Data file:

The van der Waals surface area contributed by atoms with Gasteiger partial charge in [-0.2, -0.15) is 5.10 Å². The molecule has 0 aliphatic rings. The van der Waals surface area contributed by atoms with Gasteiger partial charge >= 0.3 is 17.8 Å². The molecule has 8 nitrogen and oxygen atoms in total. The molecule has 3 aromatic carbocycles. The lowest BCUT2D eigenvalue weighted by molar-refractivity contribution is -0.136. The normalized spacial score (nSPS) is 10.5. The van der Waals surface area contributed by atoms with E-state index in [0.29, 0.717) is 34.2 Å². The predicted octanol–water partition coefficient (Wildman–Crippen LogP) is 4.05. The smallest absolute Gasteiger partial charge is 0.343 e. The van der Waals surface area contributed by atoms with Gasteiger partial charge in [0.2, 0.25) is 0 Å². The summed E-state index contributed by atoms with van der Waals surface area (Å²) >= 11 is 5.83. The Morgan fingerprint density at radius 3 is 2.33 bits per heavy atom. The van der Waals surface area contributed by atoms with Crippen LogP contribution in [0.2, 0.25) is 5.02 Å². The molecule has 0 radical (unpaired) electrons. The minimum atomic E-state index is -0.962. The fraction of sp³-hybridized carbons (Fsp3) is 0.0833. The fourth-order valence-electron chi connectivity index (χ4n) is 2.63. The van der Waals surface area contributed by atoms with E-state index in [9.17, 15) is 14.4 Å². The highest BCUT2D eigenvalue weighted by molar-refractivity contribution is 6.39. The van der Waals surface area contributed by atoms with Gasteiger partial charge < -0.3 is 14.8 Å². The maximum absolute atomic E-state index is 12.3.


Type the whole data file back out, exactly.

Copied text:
The van der Waals surface area contributed by atoms with Gasteiger partial charge in [-0.2, -0.15) is 5.10 Å². The molecule has 0 aliphatic rings. The van der Waals surface area contributed by atoms with Gasteiger partial charge >= 0.3 is 17.8 Å². The molecule has 8 nitrogen and oxygen atoms in total. The molecule has 3 aromatic carbocycles. The lowest BCUT2D eigenvalue weighted by molar-refractivity contribution is -0.136. The normalized spacial score (nSPS) is 10.5. The van der Waals surface area contributed by atoms with E-state index in [0.29, 0.717) is 34.2 Å². The predicted octanol–water partition coefficient (Wildman–Crippen LogP) is 4.05. The smallest absolute Gasteiger partial charge is 0.343 e. The van der Waals surface area contributed by atoms with Gasteiger partial charge in [0.2, 0.25) is 0 Å². The summed E-state index contributed by atoms with van der Waals surface area (Å²) >= 11 is 5.83. The Morgan fingerprint density at radius 3 is 2.33 bits per heavy atom. The van der Waals surface area contributed by atoms with Crippen LogP contribution in [0.2, 0.25) is 5.02 Å². The molecule has 0 radical (unpaired) electrons. The minimum atomic E-state index is -0.962. The fraction of sp³-hybridized carbons (Fsp3) is 0.0833. The fourth-order valence-electron chi connectivity index (χ4n) is 2.63. The van der Waals surface area contributed by atoms with E-state index in [9.17, 15) is 14.4 Å². The highest BCUT2D eigenvalue weighted by molar-refractivity contribution is 6.39. The van der Waals surface area contributed by atoms with Gasteiger partial charge < -0.3 is 14.8 Å². The maximum absolute atomic E-state index is 12.3.